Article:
Henry Free, they called him now, or Frey in the dialect; and they knew him well in all the Pennsylvania land his own Palatine fellow countrymen had settled. They had even sent him to represent them in the Congress at Washington. Captain Free, they said, when they thought how he had fought for the freedom of the colonies a year before the Declaration of Independence. But few of them remembered that he had been Henner Dellicker in the old country, where he was born beside the Neckar; or the tale of his voyage to the new land in the crowded and starved emigrant ship; or of his indentured service in the rich Bayley house in Philadelphia; or of the curel discipline that Miss Amity visited upon him; or how he fled the King’s jailers to the wild frontier, and returned later to settle his accounts with Miss Amity in a way he had not expected.
In this novel, the author of The Trees has written of those early Americans who were among his own forebears—the sturdy, courageous, hard-working, liberty-loving Palantine Germans who with the Alsatians and Swiss came to farm in Pennsylvania and stayed to win their collective freedom on the battlefields of the Revolution. As a footnote to history The Free Man is freshly revealing of an important but unfamiliar aspect of our growth to nationhood and the part played in it by the founding fathers of the Pennsylvania Dutch, their “little Declaration of Independence” as early as April and May 1775, and their introduction and development of that great American influence, the pioneer rifle.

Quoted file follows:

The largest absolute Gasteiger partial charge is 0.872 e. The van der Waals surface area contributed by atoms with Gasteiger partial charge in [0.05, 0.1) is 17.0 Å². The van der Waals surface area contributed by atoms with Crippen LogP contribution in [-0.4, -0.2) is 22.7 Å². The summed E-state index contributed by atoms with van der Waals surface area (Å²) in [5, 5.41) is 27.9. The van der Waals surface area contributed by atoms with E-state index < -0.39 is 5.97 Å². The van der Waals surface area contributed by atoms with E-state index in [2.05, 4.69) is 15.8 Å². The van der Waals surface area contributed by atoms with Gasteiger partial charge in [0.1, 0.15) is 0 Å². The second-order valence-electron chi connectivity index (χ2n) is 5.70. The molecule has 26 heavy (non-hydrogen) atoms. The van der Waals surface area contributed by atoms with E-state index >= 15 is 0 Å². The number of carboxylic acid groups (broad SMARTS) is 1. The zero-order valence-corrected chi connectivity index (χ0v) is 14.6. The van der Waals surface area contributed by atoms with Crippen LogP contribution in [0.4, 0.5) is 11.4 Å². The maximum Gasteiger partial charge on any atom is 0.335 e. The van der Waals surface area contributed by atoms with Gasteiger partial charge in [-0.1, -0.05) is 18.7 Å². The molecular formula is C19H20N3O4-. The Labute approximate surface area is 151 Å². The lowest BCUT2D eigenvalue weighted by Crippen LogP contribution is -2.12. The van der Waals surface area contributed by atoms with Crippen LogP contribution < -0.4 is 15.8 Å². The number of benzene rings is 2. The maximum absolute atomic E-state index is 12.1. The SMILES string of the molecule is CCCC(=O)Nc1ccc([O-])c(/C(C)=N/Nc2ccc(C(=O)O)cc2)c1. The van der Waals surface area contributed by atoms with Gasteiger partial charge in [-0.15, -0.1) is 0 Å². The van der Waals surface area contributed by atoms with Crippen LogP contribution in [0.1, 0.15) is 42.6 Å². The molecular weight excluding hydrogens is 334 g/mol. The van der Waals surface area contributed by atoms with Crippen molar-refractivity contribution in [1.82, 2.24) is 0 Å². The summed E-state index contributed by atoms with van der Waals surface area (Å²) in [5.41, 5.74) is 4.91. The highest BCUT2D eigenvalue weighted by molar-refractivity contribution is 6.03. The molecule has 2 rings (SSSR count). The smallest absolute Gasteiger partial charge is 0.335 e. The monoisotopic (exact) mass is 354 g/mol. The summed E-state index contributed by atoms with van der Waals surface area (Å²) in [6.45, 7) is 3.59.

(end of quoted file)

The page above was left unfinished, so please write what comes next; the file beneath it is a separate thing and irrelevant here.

Conrad Richter was born in Pennsylvania, the son, grandson, nephew, and great-nephew of clergymen. He was intended for the ministry, but at thirteen he declined a scholarship and left preperatory school for high school, from which he graduated at fifteen. After… More about Conrad Richter